Maryland gubernatorial candidate Ben Jealous (left) speaks alongside godbrother and comedian Dave Chappelle during a June 8 campaign rally at the Old Towne Inn in Largo. (William J. Ford/The Washington Informer)
Maryland gubernatorial candidate Ben Jealous (left) speaks alongside godbrother and comedian Dave Chappelle during a June 8 campaign rally at the Old Towne Inn in Largo. (William J. Ford/The Washington Informer)

Dave Chappelle stands comfortably in front an audience telling jokes as a world-renowned comedian, but the Montgomery County native ventured into the world of politics Friday, June 8 during a campaign rally in Largo for Maryland gubernatorial candidate Ben Jealous.

Chappelle and Jealous, who are godbrothers born six months apart, spoke of their fathers growing up together as best friends and activists.

“I have never, ever stuck my toe in politics before — I may never do it again,” Chappelle, who was raised in Silver Spring, said during the event at the Old Towne Inn. “I’m very moved to be in the state I was raised in and see my godbrother looking at you guys with the hope that we have in each other. I believe we can close the deal.”

Comedian Dave Chappelle (center) takes photos with supporters of Maryland gubernatorial candidate Ben Jealous during a June 8 campaign rally at the Old Towne Inn in Largo. (William J. Ford/The Washington Informer)

Jealous, a former NAACP president, said Chappelle was the first person to convince him marijuana should be legal for adults.

In addition, Jealous said his career as a community organizer and Chappelle’s in comedy are similar.

“Our fathers got us started on the same path,” he said. “Trying to help heal and pull folks together.”

Friday’s event was the first in a series of “Courage to Lead” rallies, which will feature Jealous with prominent leaders and organizations backing his campaign.

In a recent Washington Post-University of Maryland poll, 21 percent of Democratic voters would elect Jealous if the primary was held today. Early voting runs from Thursday, June 14 to June 21, with the primary election falling on June 26.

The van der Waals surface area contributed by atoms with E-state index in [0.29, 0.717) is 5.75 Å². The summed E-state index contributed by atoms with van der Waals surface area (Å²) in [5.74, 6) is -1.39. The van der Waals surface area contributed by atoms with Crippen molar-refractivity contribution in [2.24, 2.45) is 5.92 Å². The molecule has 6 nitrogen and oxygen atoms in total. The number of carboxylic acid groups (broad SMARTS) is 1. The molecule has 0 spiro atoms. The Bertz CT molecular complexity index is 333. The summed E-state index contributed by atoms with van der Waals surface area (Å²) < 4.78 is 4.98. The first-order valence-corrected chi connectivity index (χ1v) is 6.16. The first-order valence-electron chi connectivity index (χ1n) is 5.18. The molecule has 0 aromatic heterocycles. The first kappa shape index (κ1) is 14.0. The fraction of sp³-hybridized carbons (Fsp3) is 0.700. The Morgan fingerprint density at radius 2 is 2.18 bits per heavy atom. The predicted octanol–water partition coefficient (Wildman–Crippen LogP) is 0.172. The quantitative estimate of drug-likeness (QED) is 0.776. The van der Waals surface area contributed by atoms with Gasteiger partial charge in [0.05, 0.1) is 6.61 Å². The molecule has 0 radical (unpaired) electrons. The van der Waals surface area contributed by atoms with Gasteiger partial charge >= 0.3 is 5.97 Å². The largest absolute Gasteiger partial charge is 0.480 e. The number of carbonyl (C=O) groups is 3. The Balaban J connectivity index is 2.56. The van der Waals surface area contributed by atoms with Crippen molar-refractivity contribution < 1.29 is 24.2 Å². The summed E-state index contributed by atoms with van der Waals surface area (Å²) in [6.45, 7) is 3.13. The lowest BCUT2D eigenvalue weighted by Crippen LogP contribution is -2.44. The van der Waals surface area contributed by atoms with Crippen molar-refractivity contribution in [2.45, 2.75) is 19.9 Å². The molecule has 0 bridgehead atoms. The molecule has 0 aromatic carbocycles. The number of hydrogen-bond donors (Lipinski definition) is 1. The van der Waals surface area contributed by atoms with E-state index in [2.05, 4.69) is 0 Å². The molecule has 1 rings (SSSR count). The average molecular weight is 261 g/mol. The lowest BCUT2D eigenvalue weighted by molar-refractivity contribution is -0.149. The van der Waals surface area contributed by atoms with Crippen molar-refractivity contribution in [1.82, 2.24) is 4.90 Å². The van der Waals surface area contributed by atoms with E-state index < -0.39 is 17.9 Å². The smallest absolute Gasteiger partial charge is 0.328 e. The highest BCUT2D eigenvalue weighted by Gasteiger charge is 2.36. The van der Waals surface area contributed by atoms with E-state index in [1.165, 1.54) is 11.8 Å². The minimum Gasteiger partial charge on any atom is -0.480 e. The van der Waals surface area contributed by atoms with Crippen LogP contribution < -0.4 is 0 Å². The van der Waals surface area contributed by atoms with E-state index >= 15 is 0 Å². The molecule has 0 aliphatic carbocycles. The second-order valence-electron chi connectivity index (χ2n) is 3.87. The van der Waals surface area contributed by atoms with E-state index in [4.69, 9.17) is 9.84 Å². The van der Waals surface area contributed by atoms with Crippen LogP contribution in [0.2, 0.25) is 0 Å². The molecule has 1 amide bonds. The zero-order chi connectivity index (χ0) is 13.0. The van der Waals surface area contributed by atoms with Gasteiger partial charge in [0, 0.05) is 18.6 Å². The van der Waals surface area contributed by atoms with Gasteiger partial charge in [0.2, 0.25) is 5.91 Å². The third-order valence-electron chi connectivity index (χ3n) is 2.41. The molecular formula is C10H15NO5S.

Jealous continues to push for support in Prince George’s County, the second biggest jurisdiction in the state and home to one of his opponents, County Executive Rushern L. Baker III. Baker came in second among Democratic voters in the poll at 15 percent.

Baker has the major political establishment in his corner that includes Sen. Chris Van Hollen (D-Maryland), Attorney General Brian Frosh and Montgomery County Executive Isiah Leggett.

More high-profile supporters that include Sens. Bernie Sanders (I-Vermont), Cory Booker (D-New Jersey) and Kamala Harris (D-California) back Jealous.

The other Democratic candidates the poll surveyed in single digits are: Baltimore attorney Jim Shea, state Sen. Richard Madaleno Jr. of Montgomery County; Valerie Ervin, running mate of Baltimore County Executive Kevin Kamenetz who took up his bid after his death last month; Krish Vignarajah, onetime policy director for former first lady Michelle Obama; and tech entrepreneur Alec Ross.

The final two candidates not included in the poll are James Hugh Jones II, a chaplain for the Baltimore City Police Department, and Ralph Jaffe of Baltimore County.

With Baker and Jealous as the front-runners, the poll shows they would need to sway about 40 percent of undecided Democratic voters to win the nomination.

In addition, Republican Gov. Larry Hogan received a 60 percent approval rating and 60 percent of voters in the poll say the state is “headed in the right direction.”

Meanwhile, Jealous supporters believe he’ll bring change by instituting progressive policies such as $15 minimum wage, reforms for Baltimore City Police Department and universal health care for all Marylanders.

“That’s a big one for me,” said Barbara Demas-James, 71, a retired federal employee who resides in Largo. “Health care is so costly. I can hardly afford it.”

Cheryl Green, a Temple Hills resident, supports Jealous because of his work with the NAACP, and the fact that the county’s education woes, including allegations of unauthorized pay raises and grade changes, happened under Baker’s leadership.

“I cannot say whether [Baker] was personally involved,” Green said. “But there was too many things going on.”

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Coverage for the Washington Informer includes Prince George’s County government, school system and some state of Maryland government. Received an award in 2019 from the D.C. Chapter of the Society of...

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